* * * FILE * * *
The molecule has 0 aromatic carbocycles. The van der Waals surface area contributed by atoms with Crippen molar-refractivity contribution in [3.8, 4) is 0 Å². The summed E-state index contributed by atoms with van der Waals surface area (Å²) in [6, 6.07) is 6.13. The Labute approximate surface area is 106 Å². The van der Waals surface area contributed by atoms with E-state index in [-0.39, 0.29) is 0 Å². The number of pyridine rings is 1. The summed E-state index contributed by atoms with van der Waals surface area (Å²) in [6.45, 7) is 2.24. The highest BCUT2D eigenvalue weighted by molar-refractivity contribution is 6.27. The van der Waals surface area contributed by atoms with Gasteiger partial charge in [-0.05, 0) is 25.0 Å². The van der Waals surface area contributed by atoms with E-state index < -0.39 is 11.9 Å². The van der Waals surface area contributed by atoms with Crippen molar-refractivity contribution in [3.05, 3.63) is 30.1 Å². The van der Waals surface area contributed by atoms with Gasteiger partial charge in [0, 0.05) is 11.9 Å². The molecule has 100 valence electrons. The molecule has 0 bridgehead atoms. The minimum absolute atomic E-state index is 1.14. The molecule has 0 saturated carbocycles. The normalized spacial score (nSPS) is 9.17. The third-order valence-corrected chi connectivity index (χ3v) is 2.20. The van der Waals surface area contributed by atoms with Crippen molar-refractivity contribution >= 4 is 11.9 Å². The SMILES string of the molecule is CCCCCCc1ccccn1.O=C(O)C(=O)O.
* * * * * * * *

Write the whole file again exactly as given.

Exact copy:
The molecule has 0 aromatic carbocycles. The van der Waals surface area contributed by atoms with Crippen molar-refractivity contribution in [3.8, 4) is 0 Å². The summed E-state index contributed by atoms with van der Waals surface area (Å²) in [6, 6.07) is 6.13. The Labute approximate surface area is 106 Å². The van der Waals surface area contributed by atoms with E-state index in [-0.39, 0.29) is 0 Å². The number of pyridine rings is 1. The summed E-state index contributed by atoms with van der Waals surface area (Å²) in [6.45, 7) is 2.24. The highest BCUT2D eigenvalue weighted by molar-refractivity contribution is 6.27. The van der Waals surface area contributed by atoms with Gasteiger partial charge in [-0.05, 0) is 25.0 Å². The van der Waals surface area contributed by atoms with E-state index < -0.39 is 11.9 Å². The van der Waals surface area contributed by atoms with Crippen molar-refractivity contribution in [3.05, 3.63) is 30.1 Å². The van der Waals surface area contributed by atoms with Gasteiger partial charge in [0, 0.05) is 11.9 Å². The molecule has 100 valence electrons. The molecule has 0 bridgehead atoms. The minimum absolute atomic E-state index is 1.14. The molecule has 0 saturated carbocycles. The normalized spacial score (nSPS) is 9.17. The third-order valence-corrected chi connectivity index (χ3v) is 2.20. The van der Waals surface area contributed by atoms with Crippen molar-refractivity contribution >= 4 is 11.9 Å². The SMILES string of the molecule is CCCCCCc1ccccn1.O=C(O)C(=O)O.